Rights Watch, Refugees International; religious groups running the gamut from the Unitarians to Jews, Muslims, Catholics, and Evangelicals. All of whom have come out in favour of international humanitarian action in Darfur. Mamdani’s book is not addressed to victims of violence everywhere (or, anything else which might have salvaged his moral credibility), but, to those fighting for an independent African Union. He has done more than just about any other intellectual to downplay the atrocities in Darfur, and while I am not in a position to question his motives, it seems likely that Omar al-Bashir and his government in Khartoum would regard the author as the closest thing they have to an ally in a North American university. Nowhere in the entire book the figure of 2.7 million is mentioned. That is the 2.7 million Darfuris who have been internally displaced by the fighting. Meanwhile, Mamdani does his best to make a case for ludicrously low estimates of mortality figures in Darfur – little more than a few hundred a month after the worst period of fighting ended in 2005 – while brushing off the figures reported by human rights groups and experts such as Eric Reeves, which put the death toll between 300,000 and 400,000. He also gives an account of the history of the atrocities which is belied by the facts. His account holds that tensions between landless and landed have been going on for decades in Darfur and along the Sudan-Chad border, exacerbated by drought and famine which eventually led to civil war. Rebel militias and Janjaweed nomads all committed atrocities in such conflicts, and the Khartoum government’s counterinsurgency, which began in 2003 as a response to a Darfuri rebel raid, was simply a bit more violent than usual. Mamdani claims that, at the most, about ten thousand were killed during this early period and that mortality dropped off entirely after that point thanks to the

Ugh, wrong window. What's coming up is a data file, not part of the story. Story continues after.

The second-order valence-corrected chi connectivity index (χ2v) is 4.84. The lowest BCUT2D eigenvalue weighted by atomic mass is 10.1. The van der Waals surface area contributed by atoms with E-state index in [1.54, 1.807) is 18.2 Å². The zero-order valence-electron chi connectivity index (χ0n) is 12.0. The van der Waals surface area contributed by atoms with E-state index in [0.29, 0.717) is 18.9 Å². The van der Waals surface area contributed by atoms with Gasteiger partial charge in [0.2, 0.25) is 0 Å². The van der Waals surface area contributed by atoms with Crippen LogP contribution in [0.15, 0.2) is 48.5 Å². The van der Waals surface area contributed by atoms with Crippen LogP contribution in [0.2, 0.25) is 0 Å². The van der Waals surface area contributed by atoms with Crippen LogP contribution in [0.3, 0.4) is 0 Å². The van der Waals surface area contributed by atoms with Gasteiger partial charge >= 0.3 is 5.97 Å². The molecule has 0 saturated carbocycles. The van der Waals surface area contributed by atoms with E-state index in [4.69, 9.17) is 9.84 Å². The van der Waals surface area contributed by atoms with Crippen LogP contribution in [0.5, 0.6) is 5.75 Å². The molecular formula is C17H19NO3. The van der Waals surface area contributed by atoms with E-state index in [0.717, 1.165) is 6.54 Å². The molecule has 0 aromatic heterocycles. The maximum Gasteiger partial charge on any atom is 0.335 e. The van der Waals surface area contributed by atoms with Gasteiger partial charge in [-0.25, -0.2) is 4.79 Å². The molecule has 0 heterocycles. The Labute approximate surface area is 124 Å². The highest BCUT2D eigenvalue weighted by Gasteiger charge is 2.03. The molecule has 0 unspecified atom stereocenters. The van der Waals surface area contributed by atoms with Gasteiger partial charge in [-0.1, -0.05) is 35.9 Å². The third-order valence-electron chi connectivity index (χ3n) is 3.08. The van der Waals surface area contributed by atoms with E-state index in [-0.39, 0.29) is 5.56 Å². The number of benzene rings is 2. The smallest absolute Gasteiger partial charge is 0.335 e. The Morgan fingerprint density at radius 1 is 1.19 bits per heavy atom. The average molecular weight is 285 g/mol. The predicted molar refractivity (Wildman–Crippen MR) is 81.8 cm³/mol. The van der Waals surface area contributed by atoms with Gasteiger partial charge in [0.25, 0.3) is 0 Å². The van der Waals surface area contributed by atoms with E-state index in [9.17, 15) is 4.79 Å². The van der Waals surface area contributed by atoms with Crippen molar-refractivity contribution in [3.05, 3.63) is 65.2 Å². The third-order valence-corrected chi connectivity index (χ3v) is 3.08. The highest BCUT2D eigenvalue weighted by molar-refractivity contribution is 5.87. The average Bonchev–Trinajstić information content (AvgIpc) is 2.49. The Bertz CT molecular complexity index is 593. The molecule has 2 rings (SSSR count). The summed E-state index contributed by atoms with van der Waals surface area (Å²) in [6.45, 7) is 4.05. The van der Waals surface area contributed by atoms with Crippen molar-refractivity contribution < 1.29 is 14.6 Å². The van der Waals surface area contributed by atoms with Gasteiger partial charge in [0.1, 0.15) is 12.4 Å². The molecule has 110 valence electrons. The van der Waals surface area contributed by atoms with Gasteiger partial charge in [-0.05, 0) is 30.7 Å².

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Aerial view of a burned-out village in Darfur: Photo by Physicians for Human Rights.

efforts of the African Union. Admittedly, conclusive data is hard to come by in such a situation, yet numerous sources suggest that Mamdani is entirely wrong in this estimate. Eric Reeves claims that hundreds of thousands of Darfuris died during this early time period alone. While this may not be absolutely proven, satellite imagery and the work of human rights experts do indicate that about ninetenths of African villages in Darfur have been completely destroyed since 2003. Nearly all of this violence has been a product of the Khartoum government, which, as even Mamdani admits, has extensive links to Janjaweed militias acting as pro-government paramilitaries. It is well-documented that they have committed atrocities on a grand scale, poisoning wells with corpses, displacing entire populations, deliberately targeting food sources in order to trigger famine, and so forth. Much of the killing has not come about by putting people to the sword, but this does not change the genocidal character of the events. The intent to destroy an entire people is clear. What better evidence could there be of genocide than that Bashir and the ruling regime have not stopped the atrocities. Mamdani wrote his book